I've had three different intakes on my bike in the 11 years I've owned it. All utilized the factory back plate to mount them, and I have plugged the hole in the back to prevent unfiltered air from getting through. For most of that time I used them with the stock exhaust. I've never felt that I lost any power with air intake changes. I could still spin up the back tire with ease, even when already moving. Just like I could when the bike was totally stock.

    Exhaust changes are another matter. The stock exhaust has the SET valve, which maximizes low end torque. When you replace the exhaust with one without the SET, you're going to lose some low end power, especially if going 2-into-1. Yes, you can add a fuel programmer and minimize he loss, but it will still be there. I have a 2-into-1 on mine, and am totally happy with the way the bike performs. If I lost a little low end power, it's something I haven't noticed or missed.

    It's been said on here numerous times: The changes from intake and exhaust are relatively small and you will not notice them seat-of-the-pants. Pick the intake and exhaust you want, and ride the beast.

    Last edited by cbxer55; 02-14-2017 at 12:31 PM.
    SILVER 2006 M109R. Corbin Smuggler, Low & Mean chrome chin scoop and Reeper front fender, Mean Cycles T-Rex speedo trim, Cobra Tri-Pro exhaust, LA Choppers xXx Big Air intakes, D2Moto tail light, Kuryakin clear signals, Yana Shiki One Inch Drop Risers, BreakAway Cruise Control, Suzuki Full Cut Gel Seat, JDA Chrome Fork Caps.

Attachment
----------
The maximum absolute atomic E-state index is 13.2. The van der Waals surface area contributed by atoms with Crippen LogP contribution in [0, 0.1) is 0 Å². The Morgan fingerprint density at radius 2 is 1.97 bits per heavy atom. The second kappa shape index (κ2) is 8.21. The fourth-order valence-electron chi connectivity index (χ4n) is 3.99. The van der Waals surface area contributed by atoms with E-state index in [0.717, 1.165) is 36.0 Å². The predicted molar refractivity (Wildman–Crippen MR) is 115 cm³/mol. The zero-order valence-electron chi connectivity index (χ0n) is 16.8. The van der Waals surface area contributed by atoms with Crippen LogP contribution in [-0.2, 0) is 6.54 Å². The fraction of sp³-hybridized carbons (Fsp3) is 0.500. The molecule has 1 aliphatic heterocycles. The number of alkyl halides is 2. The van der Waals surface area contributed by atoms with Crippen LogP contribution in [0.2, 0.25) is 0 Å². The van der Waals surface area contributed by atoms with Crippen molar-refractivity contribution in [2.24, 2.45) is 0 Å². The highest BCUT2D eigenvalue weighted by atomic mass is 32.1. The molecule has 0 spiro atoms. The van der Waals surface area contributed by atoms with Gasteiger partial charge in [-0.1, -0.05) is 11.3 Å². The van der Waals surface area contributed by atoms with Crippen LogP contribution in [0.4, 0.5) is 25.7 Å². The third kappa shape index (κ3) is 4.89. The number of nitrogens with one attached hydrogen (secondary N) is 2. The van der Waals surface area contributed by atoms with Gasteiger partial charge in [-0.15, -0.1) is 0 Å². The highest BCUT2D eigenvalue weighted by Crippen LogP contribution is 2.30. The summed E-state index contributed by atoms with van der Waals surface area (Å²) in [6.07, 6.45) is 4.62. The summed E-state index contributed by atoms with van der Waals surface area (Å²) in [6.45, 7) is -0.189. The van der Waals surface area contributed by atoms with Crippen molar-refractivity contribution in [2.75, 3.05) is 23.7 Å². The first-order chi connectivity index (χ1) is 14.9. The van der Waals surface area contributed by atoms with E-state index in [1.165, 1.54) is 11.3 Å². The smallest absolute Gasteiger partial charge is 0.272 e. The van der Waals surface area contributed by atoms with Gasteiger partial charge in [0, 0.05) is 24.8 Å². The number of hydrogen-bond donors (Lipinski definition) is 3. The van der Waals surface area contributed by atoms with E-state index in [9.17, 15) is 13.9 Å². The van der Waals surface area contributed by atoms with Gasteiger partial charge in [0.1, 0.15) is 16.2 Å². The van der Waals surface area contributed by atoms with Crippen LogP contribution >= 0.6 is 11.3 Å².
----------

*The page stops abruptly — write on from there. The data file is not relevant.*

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    Very Active Member TRod's Avatar
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    Quote Originally Posted by cbxer55 View Post
    Our cars/trucks do that automatically, as they have an intake air temperature sensor, which the computer reads and uses for the fuel trims. Our bikes don't have this feature.
    Yeah, it does. It's called the IAT sensor. Intake Air Temperature.

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    Very Active Member cbxer55's Avatar
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    Quote Originally Posted by TRod View Post
    Yeah, it does. It's called the IAT sensor. Intake Air Temperature.
    Well, okay then. I didn't know our bike had one of them. Makes sense though. Hard to imagine a good fuel injected vehicle that doesn't.
    SILVER 2006 M109R. Corbin Smuggler, Low & Mean chrome chin scoop and Reeper front fender, Mean Cycles T-Rex speedo trim, Cobra Tri-Pro exhaust, LA Choppers xXx Big Air intakes, D2Moto tail light, Kuryakin clear signals, Yana Shiki One Inch Drop Risers, BreakAway Cruise Control, Suzuki Full Cut Gel Seat, JDA Chrome Fork Caps.


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    Very Active Member TRod's Avatar
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    Quote Originally Posted by cbxer55 View Post
    Well, okay then. I didn't know our bike had one of them. Makes sense though. Hard to imagine a good fuel injected vehicle that doesn't.
    Yeah. An FI system has a minimum set of sensors it needs to operate well. Air temp is pretty important.